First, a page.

Even hot saloon girl Angela Lansbury in The Harvey Girls had standards. I don’t think she would have fondled little Shatto.

What really set off my creep-o-meter was how Jim had no problem getting all riled up staring at Indy through her bedroom window after she was unwell (stalker, much?) and then he heads off with her slutty, former saloon girl friend Prudence to make out and have her fondle him. They totally would have had sex if Prudence hadn’t mentioned Indy’s name, which I guess reminded Jim that he supposedly had feelings for her and caused him to change his mind. Thank heavens Prudence is chatty, otherwise Jim would have been putting his little Shatto inside of Prudence pretty damn fast, and I’m guessing he didn’t have access to mid-nineteenth century condoms. Sorry, but I can’t get behind this kind of cheating. And Indy wouldn’t have even known about it unless Prudence had said something, spinning the incident as proof of Jim’s feeling for Indy.

There is a bizarre paranormal element never gets explained – Jim is able to “take the wind” from his enemies which means he absorbs their “power” when he kills them and this is illustrated when the local enemy chief of a rival Apache band attempts to kidnap Indy after her and Jim’s first major make-out session and Jim kills three of the four warriors who attacked them. He is surrounded by an unexplained wind and then tells the surviving warrior, the son of the chief, to beware because he has absorbed his wind. There’s wind here all right, I’m just not sure it necessarily has that much power. And this is what makes him a great warrior, rather than practice, practice, practice?

Just when I thought it couldn’t get worse, it did. The ending was horrendous. Indy’s paranoid two-dimensional villain of a father gets it into his pea brain that his career would have a boost if he captured the famous Apache warrior Cochise and heads out to engage him soon after Indy helps Jim and his captain friend escape the unlawful torturing and imprisonment her father has imposed upon them. They return with the surviving soldiers to say that Indy’s father died (just like that? He was the major villain!) and there was never any mention when she’s jailbreaking them that they were just going to head out and join the Cochise fight.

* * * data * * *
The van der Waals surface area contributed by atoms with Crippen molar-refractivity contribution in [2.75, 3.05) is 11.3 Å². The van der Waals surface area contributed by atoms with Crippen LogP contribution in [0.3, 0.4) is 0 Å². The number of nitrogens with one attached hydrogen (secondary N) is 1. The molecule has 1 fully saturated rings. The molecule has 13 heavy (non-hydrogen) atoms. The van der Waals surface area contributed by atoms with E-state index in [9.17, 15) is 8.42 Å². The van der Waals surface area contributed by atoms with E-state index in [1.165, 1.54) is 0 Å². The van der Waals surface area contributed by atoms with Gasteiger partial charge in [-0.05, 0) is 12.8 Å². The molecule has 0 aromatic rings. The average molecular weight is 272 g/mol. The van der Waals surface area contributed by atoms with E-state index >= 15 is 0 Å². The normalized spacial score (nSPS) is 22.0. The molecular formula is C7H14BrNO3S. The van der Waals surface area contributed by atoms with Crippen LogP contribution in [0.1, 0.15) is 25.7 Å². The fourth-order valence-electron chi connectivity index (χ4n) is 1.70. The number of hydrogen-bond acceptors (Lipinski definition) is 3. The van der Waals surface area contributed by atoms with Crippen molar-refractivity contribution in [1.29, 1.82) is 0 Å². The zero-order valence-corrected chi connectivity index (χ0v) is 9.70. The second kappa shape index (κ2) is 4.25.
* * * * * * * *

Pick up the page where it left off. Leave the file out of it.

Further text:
It’s the very end that clinched my intense dislike of the book and the character of Jim. It takes about a month to get all the documentation to clear him of his former charges, but the epilogue’s idea of a happily ever after is to show how great everything is by mentioning how Jim is reinstated in the army and – great news! – is instrumental in setting up the garrison at Fort Apache and the reservation surrounding it. WTF? Wow, I bet his Apache friends will be thrilled at him helping out with the freakin’ reservation that will help deny them freedom. That sounds great. And it is this work on his part which supposedly explains how the wind would whisper to him “peacemaker”. Did it also whisper “asshole”? Because that’s what I heard from the wind.

4 Responses to “Why Can’t I Find a Romance Novel with Native Americans I Can Feel Good About?: The Peacemaker by Chelley Kitzmiller and Reflections on Stereotypes”

  1. I completely feel ya…every book with an African American woman seems to involve a ghetto hood rat, which seems to multiply if it’s an interracial romance…..and I haven’t read ANY books that involve submissive African American women, I can’t be the only one in existence…maybe I need to write one ;)!

  2. Katherine September 6, 2014 at 4:48 pm #

    I realize you wrote this blog piece a while ago but your review brought up similar problems I have with the genre. I did recently read a really good native american historical romance and I was curious if you had read it – Dancing on Coals by Ellen O’Connell. She does westerns but that book was so good and so much better than any others I had read. If you had read it, I’d be curious to see what your thoughts are 🙂

    • torimacallister October 4, 2014 at 11:45 am #

      I’m not familiar with O’Connell – I’ll go check that title out. Thanks for the recommendation!

Trackbacks/Pingbacks

  1. Sunday Reflections: Upcoming Books, Fun Stuff and Deals You Might Have Missed, Week Ending September 15th | torimacallister - September 15, 2013

    […] of diversity in romance, and that’s a damn important issue. Anyone whose agreed with my lamenting about the dearth of good Native American romance or who stood up and cheered when Meljean Brook gave her acceptance speech for Riveted, you want to […]